About an hour before the sun broke over Canton Waterfront Park on Wednesday, Ricky Bradley noticed something strange as he took in the cool summer morning: a silver car heading down a wide brick walkway, straight for the water's edge.
Just feet from the water, a young man slipped out of the Jeep Grand Cherokee and ran through the park, over the Maryland Korean War Memorial and back toward Boston Street, Bradley said.
"He was taking his clothes off as he was going over the memorial, changing his outfit," said Bradley, 52, of Highlandtown. "He knew exactly what he was doing. It was a split-second kind of thing, like it was programmed."
The car kept on rolling, straight into the harbor, Bradley said. "We watched the lights go under."
Not knowing whether anyone else was in the vehicle, Bradley called 911 as two other men tried to chase the man who had fled.
The bizarre incident set into motion an hours-long operation to search for the vehicle, determine whether it was empty (which it was), and tow it out of the harbor. Dozens of curious residents stopped to watch the scene as they walked their dogs, boarded a nearby water taxi and went on morning jogs.
The car later would be reported stolen, Baltimore police said.
Emergency responders first arrived at the scene in the 2900 block of Boston St. about 5 a.m., assessed the situation and quickly called for search-and-rescue teams to respond, said Ian Brennan, a Baltimore Fire Department spokesman.
About 6:30 a.m., two Baltimore police divers jumped from a Fire Department boat into the dark waters of the harbor as other emergency personnel lined the waterfront. The Fire Department's own dive team is suspended currently as members seek new certifications.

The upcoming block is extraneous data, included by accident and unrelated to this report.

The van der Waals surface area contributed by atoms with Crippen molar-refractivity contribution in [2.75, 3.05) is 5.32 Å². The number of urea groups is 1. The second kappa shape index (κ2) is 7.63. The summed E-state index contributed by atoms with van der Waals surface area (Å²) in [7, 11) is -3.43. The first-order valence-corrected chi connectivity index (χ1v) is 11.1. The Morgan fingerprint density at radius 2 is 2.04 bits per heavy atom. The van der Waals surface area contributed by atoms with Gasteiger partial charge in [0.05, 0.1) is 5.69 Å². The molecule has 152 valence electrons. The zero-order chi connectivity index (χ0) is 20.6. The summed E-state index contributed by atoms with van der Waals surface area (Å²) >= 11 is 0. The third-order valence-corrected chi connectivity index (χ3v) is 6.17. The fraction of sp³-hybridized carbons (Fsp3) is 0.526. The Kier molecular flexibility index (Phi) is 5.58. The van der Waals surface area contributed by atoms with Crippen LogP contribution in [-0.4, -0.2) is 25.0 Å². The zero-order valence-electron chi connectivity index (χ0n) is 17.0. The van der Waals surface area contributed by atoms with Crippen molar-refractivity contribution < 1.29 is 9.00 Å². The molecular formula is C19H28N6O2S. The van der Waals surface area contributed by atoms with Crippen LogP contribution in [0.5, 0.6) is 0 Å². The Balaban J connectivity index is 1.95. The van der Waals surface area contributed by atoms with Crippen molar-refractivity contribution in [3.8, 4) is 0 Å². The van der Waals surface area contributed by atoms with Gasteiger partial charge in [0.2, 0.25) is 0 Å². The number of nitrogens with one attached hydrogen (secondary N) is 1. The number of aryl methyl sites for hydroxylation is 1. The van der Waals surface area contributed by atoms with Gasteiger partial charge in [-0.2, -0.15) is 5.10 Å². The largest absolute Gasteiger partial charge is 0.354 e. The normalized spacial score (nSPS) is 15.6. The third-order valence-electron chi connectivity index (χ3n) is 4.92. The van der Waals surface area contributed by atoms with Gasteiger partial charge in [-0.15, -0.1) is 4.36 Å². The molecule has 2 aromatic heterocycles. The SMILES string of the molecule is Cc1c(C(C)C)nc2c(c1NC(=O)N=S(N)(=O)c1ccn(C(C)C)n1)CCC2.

The police divers searched the submerged Jeep and found it empty, Brennan said.
The divers then attached large orange inflatable bags to the vehicle, to lift it in the water, and a police boat towed it to a nearby ramp onto shore.
Two fireboats, a police boat, a police underwater recovery team and a special operations water rescue team from Anne Arundel County responded to the scene.
A Fire Department hazardous-materials team and officials with the Maryland Department of the Environment also responded and determined that less than a gallon of gasoline had leaked from the car into the harbor and formed a thin film on the surface, according to Jay Apperson, an MDE spokesman. However, officials didn't try to contain the gas.
"When the film is thin like this, forming a rainbow sheen, it is too thin for absorbents to work," Apperson said in an email. The gasoline will instead evaporate off the water's surface, he said.
Police are investigating the theft of the vehicle and whether it was involved in any other crime in the city overnight.
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